• Derrick Rose’s knee. The Bulls are another strong defensive team whose offense was fully based around the former league MVP. When he went down in the first round of the playoffs last year the No. 1 seed Bulls were pushed aside by the Sixers. Without him all season the Bulls offense has been bottom 10 in the league. The theory goes that with him — even 70 percent of him — and the Bulls offense returning to good, they could be the team that beaks out of the pack in the East and gets a run at Miami. But Rose isn’t coming back until he is over the mental hurdles of trusting his knee, and if that means he misses the season he’s good with that. If he returns, we’ll see where the Bulls stand, they have struggled of late and need to get Joakim Noah and Luol Deng a little rest, too.

• Tony Parker’s ankle. The Spurs are the top seed in the West and Tony Parker was having the kind of season that could have him No. 3 on a lot of MVP ballots at the end of the season (if you put him in front of LeBron and Durant, you’re doing it wrong). As we have seen the last few years, the Spurs execution in the regular season can be countered some in the playoffs, but this year feels different — the Spurs are defending again and guys like Tiago Splitter and Kawhi Leonard are not just system guys but quality players. The Spurs have a real shot to beat the Thunder is seven games and get back to the finals, but not without 100 percent of Tony Parker slashing up the OKC defense. He is the guy that makes it all go for them in crunch time and if he is not fully ready for the playoffs the Spurs could see another early exit.

Miami reportedly not interested in Ryan Anderson trade with Houston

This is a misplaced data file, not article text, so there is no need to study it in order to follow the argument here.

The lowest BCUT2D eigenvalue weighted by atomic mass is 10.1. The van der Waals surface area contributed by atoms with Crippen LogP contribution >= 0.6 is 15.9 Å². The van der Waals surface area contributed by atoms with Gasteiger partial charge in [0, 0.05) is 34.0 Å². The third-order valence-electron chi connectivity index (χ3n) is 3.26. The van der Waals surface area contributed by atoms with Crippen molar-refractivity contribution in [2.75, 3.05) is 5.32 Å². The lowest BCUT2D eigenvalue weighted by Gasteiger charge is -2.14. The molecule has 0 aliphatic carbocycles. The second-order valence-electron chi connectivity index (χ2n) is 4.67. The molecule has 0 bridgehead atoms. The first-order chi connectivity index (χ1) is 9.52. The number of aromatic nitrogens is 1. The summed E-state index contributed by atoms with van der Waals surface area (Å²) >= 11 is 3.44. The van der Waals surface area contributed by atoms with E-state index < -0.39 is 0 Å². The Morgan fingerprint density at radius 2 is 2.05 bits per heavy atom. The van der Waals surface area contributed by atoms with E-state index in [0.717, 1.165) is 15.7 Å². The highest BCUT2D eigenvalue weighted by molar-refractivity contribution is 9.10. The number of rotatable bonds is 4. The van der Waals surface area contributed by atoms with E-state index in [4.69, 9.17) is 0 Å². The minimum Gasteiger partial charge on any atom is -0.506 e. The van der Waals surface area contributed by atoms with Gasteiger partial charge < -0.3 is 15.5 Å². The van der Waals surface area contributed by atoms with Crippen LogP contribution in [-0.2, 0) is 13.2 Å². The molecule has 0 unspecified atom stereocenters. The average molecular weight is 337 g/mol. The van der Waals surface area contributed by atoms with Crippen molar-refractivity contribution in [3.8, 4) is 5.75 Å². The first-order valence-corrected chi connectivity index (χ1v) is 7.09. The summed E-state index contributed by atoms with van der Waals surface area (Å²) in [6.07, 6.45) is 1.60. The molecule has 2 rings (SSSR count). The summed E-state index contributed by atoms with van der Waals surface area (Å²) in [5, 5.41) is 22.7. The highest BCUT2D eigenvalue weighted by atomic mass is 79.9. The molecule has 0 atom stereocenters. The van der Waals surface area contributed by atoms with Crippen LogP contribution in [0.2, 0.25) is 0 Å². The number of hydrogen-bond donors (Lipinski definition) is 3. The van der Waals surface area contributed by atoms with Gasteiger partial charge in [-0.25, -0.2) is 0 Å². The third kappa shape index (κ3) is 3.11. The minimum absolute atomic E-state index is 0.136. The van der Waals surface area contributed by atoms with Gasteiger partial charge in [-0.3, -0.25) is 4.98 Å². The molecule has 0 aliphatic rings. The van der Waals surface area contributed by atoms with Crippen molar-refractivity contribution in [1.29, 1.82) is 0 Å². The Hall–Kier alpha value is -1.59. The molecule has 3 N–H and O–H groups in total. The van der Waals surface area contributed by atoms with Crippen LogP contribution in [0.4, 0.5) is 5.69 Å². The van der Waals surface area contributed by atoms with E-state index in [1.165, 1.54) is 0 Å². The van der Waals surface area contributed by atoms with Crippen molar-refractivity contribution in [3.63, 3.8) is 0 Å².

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The rumor had been out there for a few days, the Houston Rockets would be interested in trading Ryan Anderson — a contract and player they have tried to move for more than a year now — to the Miami Heat for Tyler Johnson or James Johnson. Rockets’ fans liked that idea, for good reason.

The Heat… not so much. From Barry Jackson of the Miami Herald.

Regarding rumors about a Heat trade involving Houston forward Ryan Anderson, that’s not something that interests Miami at this time, according to a league source.

Both USA Today and ESPN have floated the idea of Houston trading Anderson and a draft pick to Miami for Tyler Johnson or James Johnson. But while that would appear to interest the Rockets, it’s not something the Heat has found appealing.

Acquiring Anderson would increase Miami’s luxury tax bill, because Tyler Johnson is making $19.2 million each of the next two years compared with $20.4 million and $21.3 million for Anderson. James Johnson is due to make $14.4 million, $15.1 million and $15.8 million the next three seasons, but the Heat values his skill set.

This is often how rumors get more momentum among fans than they have traction with teams. The USA Today’s Sam Amick is incredibly well connected and doesn’t publish things frivolously, and this was clearly something that the Rockets kicked around. As they should. However, to make a trade work both sides need to feel they are winning it, and it’s hard to make a good case the Heat thought they were going to be in a better position after this trade. So it dies. As do 98 percent of trade talks between teams.

It takes two sides in getting something they want (or, in some cases, can live with) to make a trade actually work. Which is why they are hard to pull off.

 

 

Oscar Robertson’s 1971 championship ring sells for $75,948 at auction

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Oscar Robertson, one of the NBA’s all-time greats and one of only two men to average a triple-double for a season, was recently given the NBA’s Lifetime achievement award. And with good reason — he was a legend on the court, but off the court his lawsuit paved the say for the NBA/ABA merger and the freedom of modern free agency.

In his career, he won just one title, with the Bucks in 1971. (He got it when he joined the Bucks and paired with a young Lew Alcindor — not yet Kareem Abdul-Jabbar — just a reminder for the “count the ringzzzz” crowd that basketball is now and always was a team sport that requires multiple stars and quality role players, plus a little luck, to win a title. Nobody can do it on their own and context matters.)

Robertson recently put his championship ring up for auction, and it fetched $75,948.